People have tried to coax me into trying again since then, and I have shot them down quickly.  Not going there again.  Not doing that again.  I’ve lived the horror and I don’t need that pain anymore.  For every time I heard somebody allege that when you pay rent you “get nothing” for it, I laughed.  You don’t “get nothing.”  What you get (in addition to a place to live, of course!) is security – the certainty that when something goes wrong with your house, it will get fixed, and it won’t be a financial crisis for your household.  In the past year we have gotten a new furnace and a new fridge, both when the old ones died suddenly, and we didn’t have to figure out how to pay for either one.  Each time I celebrated this aloud, noting that this is the “nothing” that we get for our rent.  Security.  Security isn’t “nothing.”

Turning 50 has made me look again at this issue.  I’m sure working in senior care cranked that second look up to a whole other level.  A look at where we are financially quickly reveals:  we’re not prepared to get old.  Not at all.  We’ve invested ourselves heavily in others over the years.  I went home to do daycare for a big chunk of my children’s time at home, making the choice to be there for them and with them.  There was no retirement plan and I lacked the wisdom to do something on my own volition.  Then I worked a series of jobs that offered little or nothing toward retirement, and again, I did nothing on my own.  Then I went to live in a commune, where I didn’t even get a paycheck to contribute toward Social Security, and all along I was very aware that I wasn’t investing toward retirement.  G’s story is different, but the same in the end.  The result is we have only about 10% of the funds in our retirement accounts that we really should have at 50, and most of those funds happened with our current employer, who cares enough to match our contributions up to a certain level.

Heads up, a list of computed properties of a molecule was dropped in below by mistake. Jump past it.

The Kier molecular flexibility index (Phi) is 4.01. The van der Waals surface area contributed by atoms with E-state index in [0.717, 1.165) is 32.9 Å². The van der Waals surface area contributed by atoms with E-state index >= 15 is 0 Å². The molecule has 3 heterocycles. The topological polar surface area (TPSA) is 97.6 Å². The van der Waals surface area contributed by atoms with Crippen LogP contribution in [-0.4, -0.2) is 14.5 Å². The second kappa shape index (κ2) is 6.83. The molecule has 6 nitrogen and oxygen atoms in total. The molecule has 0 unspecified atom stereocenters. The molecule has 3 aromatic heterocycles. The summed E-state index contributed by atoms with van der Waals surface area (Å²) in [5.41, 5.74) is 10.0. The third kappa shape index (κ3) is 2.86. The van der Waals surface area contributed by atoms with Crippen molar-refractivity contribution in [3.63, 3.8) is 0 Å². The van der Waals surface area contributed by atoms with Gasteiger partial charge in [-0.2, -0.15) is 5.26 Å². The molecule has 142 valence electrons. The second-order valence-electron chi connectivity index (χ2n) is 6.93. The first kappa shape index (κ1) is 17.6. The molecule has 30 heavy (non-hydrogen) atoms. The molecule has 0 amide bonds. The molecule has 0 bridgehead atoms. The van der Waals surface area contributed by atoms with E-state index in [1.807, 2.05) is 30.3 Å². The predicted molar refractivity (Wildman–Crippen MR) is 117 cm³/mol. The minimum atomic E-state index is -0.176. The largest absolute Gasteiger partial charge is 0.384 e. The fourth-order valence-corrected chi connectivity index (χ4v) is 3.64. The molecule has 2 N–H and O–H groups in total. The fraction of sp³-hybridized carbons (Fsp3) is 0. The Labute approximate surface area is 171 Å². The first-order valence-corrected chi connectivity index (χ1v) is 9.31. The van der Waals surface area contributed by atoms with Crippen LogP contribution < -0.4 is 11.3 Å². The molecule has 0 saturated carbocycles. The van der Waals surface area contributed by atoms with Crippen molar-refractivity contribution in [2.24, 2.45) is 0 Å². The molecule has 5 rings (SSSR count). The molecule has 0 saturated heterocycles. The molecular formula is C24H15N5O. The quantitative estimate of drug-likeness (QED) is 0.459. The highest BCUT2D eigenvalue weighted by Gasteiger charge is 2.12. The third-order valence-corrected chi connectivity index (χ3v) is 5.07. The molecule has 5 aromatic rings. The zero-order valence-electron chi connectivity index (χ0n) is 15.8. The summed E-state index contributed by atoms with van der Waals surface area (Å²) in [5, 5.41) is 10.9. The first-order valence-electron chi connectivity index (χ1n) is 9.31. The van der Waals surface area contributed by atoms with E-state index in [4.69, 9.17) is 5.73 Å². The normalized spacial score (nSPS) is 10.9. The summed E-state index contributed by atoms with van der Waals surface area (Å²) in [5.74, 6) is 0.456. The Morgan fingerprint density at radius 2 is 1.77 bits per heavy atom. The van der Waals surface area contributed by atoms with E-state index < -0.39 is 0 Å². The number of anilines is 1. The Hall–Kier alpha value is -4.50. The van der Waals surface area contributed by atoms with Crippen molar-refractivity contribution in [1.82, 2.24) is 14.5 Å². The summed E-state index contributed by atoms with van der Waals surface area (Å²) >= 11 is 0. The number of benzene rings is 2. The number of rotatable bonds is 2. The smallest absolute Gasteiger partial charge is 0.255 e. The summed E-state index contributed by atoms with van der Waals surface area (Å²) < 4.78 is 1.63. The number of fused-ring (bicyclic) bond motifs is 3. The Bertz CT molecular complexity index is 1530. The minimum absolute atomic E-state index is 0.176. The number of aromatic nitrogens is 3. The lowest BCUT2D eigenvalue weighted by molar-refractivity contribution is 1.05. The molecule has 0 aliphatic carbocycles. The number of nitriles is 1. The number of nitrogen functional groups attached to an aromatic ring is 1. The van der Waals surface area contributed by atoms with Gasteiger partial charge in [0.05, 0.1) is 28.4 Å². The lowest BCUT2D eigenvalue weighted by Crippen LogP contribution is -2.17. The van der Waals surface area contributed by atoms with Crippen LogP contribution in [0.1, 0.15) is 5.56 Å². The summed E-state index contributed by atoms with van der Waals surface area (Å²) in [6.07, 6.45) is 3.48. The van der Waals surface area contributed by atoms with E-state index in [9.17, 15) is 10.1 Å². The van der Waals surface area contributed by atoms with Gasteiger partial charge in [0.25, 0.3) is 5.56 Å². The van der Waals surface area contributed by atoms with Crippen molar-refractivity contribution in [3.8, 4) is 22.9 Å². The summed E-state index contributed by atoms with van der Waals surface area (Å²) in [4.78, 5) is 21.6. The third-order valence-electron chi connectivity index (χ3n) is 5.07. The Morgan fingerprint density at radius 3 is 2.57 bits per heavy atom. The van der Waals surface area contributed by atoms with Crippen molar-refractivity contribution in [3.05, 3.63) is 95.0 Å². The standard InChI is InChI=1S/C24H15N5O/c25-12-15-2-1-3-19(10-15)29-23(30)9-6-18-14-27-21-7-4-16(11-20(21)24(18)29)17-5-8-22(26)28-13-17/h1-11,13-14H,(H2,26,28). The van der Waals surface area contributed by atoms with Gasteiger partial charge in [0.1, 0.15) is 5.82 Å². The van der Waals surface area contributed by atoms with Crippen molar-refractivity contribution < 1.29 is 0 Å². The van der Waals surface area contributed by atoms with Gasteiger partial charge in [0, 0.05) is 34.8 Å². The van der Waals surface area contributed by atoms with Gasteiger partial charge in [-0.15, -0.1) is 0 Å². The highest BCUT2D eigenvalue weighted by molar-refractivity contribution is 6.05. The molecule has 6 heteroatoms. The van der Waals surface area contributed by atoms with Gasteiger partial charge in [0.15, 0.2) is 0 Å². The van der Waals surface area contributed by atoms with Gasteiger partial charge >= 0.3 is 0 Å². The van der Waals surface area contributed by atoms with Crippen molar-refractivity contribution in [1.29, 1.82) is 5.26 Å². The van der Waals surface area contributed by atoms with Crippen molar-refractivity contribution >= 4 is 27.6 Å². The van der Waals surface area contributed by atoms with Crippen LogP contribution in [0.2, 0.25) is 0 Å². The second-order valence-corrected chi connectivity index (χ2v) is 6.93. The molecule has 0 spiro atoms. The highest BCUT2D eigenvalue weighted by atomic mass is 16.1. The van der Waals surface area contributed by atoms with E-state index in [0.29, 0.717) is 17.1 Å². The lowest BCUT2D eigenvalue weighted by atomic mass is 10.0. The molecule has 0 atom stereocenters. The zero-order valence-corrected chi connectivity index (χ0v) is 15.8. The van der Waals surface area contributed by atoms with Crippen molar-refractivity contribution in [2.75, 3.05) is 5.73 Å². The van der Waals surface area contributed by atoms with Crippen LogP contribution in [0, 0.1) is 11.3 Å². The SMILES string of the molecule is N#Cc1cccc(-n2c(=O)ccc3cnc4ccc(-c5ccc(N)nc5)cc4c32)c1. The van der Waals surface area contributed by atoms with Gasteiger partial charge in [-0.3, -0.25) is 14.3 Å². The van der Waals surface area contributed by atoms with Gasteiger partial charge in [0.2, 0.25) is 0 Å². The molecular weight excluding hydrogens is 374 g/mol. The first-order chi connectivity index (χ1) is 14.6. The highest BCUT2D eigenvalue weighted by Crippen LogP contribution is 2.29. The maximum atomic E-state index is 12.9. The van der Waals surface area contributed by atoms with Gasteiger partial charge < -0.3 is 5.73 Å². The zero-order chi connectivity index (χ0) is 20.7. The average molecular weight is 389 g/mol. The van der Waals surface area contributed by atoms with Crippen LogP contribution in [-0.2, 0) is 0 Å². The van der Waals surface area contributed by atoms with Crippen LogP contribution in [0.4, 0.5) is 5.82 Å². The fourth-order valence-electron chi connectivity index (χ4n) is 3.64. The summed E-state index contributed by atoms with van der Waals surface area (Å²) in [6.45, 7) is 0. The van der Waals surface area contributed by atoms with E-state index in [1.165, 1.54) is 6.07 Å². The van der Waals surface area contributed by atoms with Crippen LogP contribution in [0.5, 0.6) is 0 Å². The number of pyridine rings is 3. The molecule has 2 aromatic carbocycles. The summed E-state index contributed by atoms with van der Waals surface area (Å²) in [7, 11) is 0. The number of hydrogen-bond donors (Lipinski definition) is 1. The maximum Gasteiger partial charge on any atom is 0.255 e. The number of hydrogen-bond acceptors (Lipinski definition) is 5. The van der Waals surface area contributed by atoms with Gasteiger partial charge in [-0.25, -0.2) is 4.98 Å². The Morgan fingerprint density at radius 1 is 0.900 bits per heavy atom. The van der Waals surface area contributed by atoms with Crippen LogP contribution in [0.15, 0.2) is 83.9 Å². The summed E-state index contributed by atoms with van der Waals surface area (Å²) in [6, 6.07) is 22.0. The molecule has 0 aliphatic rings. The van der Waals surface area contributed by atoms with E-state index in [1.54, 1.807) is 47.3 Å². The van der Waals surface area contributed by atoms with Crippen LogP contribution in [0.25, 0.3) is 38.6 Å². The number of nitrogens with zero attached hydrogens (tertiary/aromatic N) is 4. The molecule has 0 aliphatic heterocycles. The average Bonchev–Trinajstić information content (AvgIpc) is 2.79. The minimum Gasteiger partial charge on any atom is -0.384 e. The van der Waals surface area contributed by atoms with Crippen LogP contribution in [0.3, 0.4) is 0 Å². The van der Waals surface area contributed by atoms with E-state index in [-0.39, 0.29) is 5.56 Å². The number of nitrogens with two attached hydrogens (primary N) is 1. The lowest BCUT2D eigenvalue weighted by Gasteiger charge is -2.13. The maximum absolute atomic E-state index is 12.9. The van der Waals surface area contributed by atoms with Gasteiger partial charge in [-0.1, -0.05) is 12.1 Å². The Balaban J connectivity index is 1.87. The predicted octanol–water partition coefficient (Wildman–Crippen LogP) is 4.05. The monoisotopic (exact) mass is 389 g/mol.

So we find ourselves in a place I never, ever thought we’d be:  planning to move toward being homeowners.  It seems like the right thing to do, since there is (just barely) time to get a house paid for before we get too old to manage it.  It won’t come easy – the first thing we’re going to have to do is find some incredibly cheap place to rent for a year or two and save like we’ve never saved before, because I will never again be a homeowner who is unable to take care of business.

So!  We’re moving August 1.  No, we don’t know where yet.  If you know about any dirt cheap housing in our neighborhood, please clue us in!

And meanwhile, if you’re the praying type, pray for us.  We need it!

  1. billsmockins@frontiernet.net says:

    We are in a slightly different boat than you and Gary. While we have our home, and whatever equity is building there, we have had this mortgage wrapped around our throats for 31 yrs and still have 2 more yrs before we are mortgage-free.  Never thought this day would come where we would see the light at the end of the tunnel, but it’s coming into view, May 1st, 2018 will be the very last mortgage payment!!! And I hope we will be diligent enough to “pay” what we save in principal and interest to our retirement account once Chase Finance stops receiving it.  We will never be free of those darn property taxes or insurance, but it will cut the monthly expense nearly in half.  We have failed at the retirement savings and need to up that ante.  Amazing what “priorities” are rearranged the older we get.Prayers for finding a rental and for a home when it is time.